Alaska Storm: Residents Prepare for Massive 'Historic Storm'

Alaska began evacuations Tuesday night as the state prepares for a historic storm on path to blast the region Wednesday.

The National Weather Service has said the storm could be one of the worst Alaska has ever seen.

The storm is moving inland from the Aleutian Islands and carries hurricane-like winds of up to 100 mph. The storm is also predicted to bring heavy snow, coastal flooding and extreme erosion along the western coast of the state, according to the National Weather Service.

The city Nome, Alaska has issued an evacuation order to its 3,600 residents.

"This will be an extremely dangerous and life threatening storm of an epic magnitude rarely experienced," the National Weather Service said in a warning message.

The storm has also caused a sharp rise in sea levels, with an increase in over three feet.

On Nome resident, Scott Johnson has carried out some minor preparations but said the city is used to storms of this magnitude, according to MSNBC.

"The general view out here is we get storms like this on a fairly regular basis," Johnson told MSNBC. "We kind of shrug it off. But when the National Weather Service is trying to sound an alarm with 30-foot seas and this is a rare storm, take it seriously. I think they're taking it seriously with a grain of salt."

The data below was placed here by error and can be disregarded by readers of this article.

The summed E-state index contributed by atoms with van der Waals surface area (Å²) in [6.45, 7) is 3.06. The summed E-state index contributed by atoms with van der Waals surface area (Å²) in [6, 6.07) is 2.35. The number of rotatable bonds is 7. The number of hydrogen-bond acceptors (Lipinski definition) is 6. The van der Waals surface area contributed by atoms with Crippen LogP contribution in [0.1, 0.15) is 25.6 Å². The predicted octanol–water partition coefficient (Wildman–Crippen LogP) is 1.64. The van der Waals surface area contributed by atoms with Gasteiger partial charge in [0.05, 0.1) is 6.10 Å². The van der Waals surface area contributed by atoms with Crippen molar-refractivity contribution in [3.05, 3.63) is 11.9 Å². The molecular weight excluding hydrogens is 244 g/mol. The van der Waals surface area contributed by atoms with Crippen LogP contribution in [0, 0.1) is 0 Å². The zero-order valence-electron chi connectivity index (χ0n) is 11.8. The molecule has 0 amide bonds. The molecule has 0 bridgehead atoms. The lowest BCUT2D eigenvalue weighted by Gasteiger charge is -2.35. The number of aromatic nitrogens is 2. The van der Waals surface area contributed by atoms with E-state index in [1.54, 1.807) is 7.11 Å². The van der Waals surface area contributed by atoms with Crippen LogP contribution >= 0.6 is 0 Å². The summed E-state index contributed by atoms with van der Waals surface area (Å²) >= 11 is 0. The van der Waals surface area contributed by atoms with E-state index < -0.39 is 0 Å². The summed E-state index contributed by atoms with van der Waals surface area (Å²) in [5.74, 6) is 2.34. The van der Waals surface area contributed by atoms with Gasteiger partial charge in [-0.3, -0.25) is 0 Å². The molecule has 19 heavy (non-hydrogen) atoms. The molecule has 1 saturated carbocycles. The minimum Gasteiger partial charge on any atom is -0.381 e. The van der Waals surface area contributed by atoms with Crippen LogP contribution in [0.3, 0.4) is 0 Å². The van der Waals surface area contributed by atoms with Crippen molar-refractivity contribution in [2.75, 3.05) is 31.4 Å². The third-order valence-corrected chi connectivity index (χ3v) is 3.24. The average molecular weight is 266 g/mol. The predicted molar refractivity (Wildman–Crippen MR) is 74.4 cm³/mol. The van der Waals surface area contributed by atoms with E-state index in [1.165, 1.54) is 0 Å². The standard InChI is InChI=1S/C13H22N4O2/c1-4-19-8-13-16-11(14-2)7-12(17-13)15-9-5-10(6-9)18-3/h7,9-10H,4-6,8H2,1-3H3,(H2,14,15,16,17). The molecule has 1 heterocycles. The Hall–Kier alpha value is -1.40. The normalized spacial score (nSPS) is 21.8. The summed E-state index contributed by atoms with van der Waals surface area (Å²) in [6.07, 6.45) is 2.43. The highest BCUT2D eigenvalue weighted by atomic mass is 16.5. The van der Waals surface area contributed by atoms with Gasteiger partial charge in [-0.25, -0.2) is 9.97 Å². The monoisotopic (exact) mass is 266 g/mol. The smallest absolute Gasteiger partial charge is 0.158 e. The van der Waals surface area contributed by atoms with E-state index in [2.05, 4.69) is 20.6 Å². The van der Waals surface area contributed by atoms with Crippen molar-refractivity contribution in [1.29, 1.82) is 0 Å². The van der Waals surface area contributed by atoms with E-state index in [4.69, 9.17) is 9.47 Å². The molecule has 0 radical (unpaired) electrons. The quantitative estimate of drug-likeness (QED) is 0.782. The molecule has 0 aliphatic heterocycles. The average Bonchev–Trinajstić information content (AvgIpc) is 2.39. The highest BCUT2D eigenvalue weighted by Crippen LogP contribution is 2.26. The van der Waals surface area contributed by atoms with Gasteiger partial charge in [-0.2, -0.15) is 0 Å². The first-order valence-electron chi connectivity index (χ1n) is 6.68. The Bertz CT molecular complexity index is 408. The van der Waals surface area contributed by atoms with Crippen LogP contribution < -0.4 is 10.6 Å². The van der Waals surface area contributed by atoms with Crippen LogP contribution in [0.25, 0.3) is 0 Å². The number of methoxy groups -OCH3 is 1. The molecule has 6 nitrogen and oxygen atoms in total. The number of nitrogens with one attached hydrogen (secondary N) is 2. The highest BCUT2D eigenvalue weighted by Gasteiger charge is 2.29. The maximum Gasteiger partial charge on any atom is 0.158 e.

Some communities aren't taking any chances and have set-up shelters on Tuesday, according to Bryan Fisher, chief of operations for the Alaska Division of Homeland Security and Emergency Management.

Fisher also told the media that long-distance evacuations were not possible.

"Air traffic will not be flying in the weather that we're expecting in the next 24 to 48 hours," he said.

Alaska Senator Mark Begich said the storm is a serious threat to the region.

"I realize we are in a remote part of the country, but many people and communities are in harm's way," Begich said in a written statement.